Putin calls for calm amid deadliest Azerbaijan-Armenia clashes since 2020

  • Armenia, Azerbaijan trade blame for fighting
  • Putin trying to defuse situation, Kremlin says
  • Turkey pledges support for Azerbaijan
  • Intensity of fighting has eased -Armenian PM
  • U.S. and France urge end to hostilities

TBILISI, Sept 13 (Reuters) - At least 49 Armenian soldiers and 50 Azeri military personnel were killed on Tuesday in the deadliest fighting between Azerbaijan and Armenia since a 2020 war, each side said, spurring Russian President Vladimir Putin to appeal for calm.

Armenia and Azerbaijan, neighbouring former Soviet republics, blamed each other for the renewed fighting which began overnight at several points along their border, raising fears of another major armed conflict in the area of the old Soviet Union while Russia's military is tied up in Ukraine.

Russia has peacekeeping troops in the Azeri-Armenian conflict zone as guarantor of an agreement that ended a six-week war two years ago over the disputed enclave of Nagorno-Karabakh.

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Armenia said Azerbaijan had shelled towns near the border including Jermuk, Goris and Kapan, forcing it to respond. Baku said Armenian sabotage units had sought to mine Azeri positions and began the shooting.

It also accused Armenian troops of firing heavy weapons in violation of a ceasefire reached earlier on Tuesday.

Reuters was unable to immediately verify battlefield accounts from either side.

"It is difficult to overestimate the role of the Russian Federation, the role of Putin personally," Kremlin spokesman Dmitry Peskov told reporters. "The president is naturally making every effort to help de-escalate tensions at the border."

UKRAINE AND CAUCASUS

Russia's war in Ukraine has undermined its status as a regional security guarantor, leaving room for Azerbaijan to make more claims, said Laurence Broers, associate fellow at the Russia and Eurasia Programme of Chatham House think tank.

Azerbaijan, which is politically and culturally linked to Turkey, made significant territorial gains in 2020, reclaiming land lost to ethnic Armenians in an earlier war over Nagorno-Karabakh 30 years before.

"Since February, we also have been seeing the collapse of Russia's reputation as a security patron and a provider of security in the region," Broers said. "That has created a window of opportunity for Azerbaijan, recalling that the outcome of the second war in 2020 left unfinished business."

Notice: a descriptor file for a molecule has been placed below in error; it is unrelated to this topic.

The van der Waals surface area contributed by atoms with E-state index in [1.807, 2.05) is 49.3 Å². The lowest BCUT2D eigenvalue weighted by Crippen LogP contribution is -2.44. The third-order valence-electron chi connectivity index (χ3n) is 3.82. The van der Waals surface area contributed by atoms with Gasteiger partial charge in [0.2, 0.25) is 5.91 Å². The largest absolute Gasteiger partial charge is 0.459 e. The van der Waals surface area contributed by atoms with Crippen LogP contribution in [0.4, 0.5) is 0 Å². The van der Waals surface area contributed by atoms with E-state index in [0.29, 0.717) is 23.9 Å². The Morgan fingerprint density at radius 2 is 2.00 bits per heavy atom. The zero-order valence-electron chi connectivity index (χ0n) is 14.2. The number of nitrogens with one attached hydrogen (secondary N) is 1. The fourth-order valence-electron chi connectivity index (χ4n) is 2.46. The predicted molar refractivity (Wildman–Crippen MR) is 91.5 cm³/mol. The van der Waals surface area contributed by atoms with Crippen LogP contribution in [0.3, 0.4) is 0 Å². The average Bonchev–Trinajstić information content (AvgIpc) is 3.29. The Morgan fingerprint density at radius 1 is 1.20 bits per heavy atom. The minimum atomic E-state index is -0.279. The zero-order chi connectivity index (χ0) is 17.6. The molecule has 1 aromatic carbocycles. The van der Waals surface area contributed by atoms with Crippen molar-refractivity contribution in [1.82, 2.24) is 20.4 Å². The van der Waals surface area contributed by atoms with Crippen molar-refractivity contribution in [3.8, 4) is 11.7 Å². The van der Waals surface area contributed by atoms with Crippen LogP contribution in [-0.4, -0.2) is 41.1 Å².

The CSTO, a Russian-led military alliance of former Soviet states that includes Armenia but not Azerbaijan, met on Tuesday to discuss the situation.

Turkey reiterated its support for its ally Azerbaijan, with Defence Minister Hulusi Akar quoted by his ministry as saying that Ankara "will continue to stand by it in its just causes".

"Responsibility for the provocation, clashes and losses lies with the military-political leadership of Armenia," the Azerbaijani foreign ministry said. "Any actions against the territorial integrity and sovereignty of the Republic of Azerbaijan will be resolutely prevented."

BORDER FIGHTING

Armenian Prime Minister Nikol Pashinyan accused Azerbaijan of attacking Armenian towns because it did not want to negotiate over the status of Nagorno-Karabakh, an enclave which is inside Azerbaijan but populated mainly by ethnic Armenians.

He said the intensity of hostilities had declined although attacks from Azerbaijan continued.

Azerbaijan, which accused Armenian troops of carrying out intelligence activity and moving weapons along the border, said its military positions came under attack by Armenia.

Both Russia and the United States called on Baku and Yerevan to observe restraint.

"Whether Russia tries in some fashion to stir the pot, to create a distraction from Ukraine, is something we're always concerned about," U.S. Secretary of State Antony Blinken told reporters, adding that Moscow could also use its influence to help "calm the waters".

Russia's foreign ministry said the conflict "should be resolved exclusively through political and diplomatic means".

The Azeri and Russian defence ministers spoke on Tuesday and agreed to take steps to stabilise the situation on the border. Turkish Foreign Minister Mevlut Cavusoglu held talks with his Azeri counterpart Jeyhun Bayramov and called for Armenia to "cease its provocations".

Charles Michel, president of the European Council, also urged the sides to de-escalate. Michel met with Pashinyan and Azerbaijani President Ilham Aliyev last month in Brussels for talks on a normalisation of ties, humanitarian issues and the prospect of a peace treaty over Nagorno-Karabakh.

EU Special Representative Toivo Klaar was set to travel to both countries to support efforts to curb the violence.

France will raise the clashes at the U.N. Security Council, the office of President Emmanuel Macron said. read more

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Additional reporting by Nailia Bagirova, Jake Cordell, Maxim Rodionov, Sabine Seibold and Polina Devitt; Editing by Andrew Heavens, Guy Faulconbridge, Ed Osmond, Peter Graff, Jonathan Oatis and Mark Heinrich

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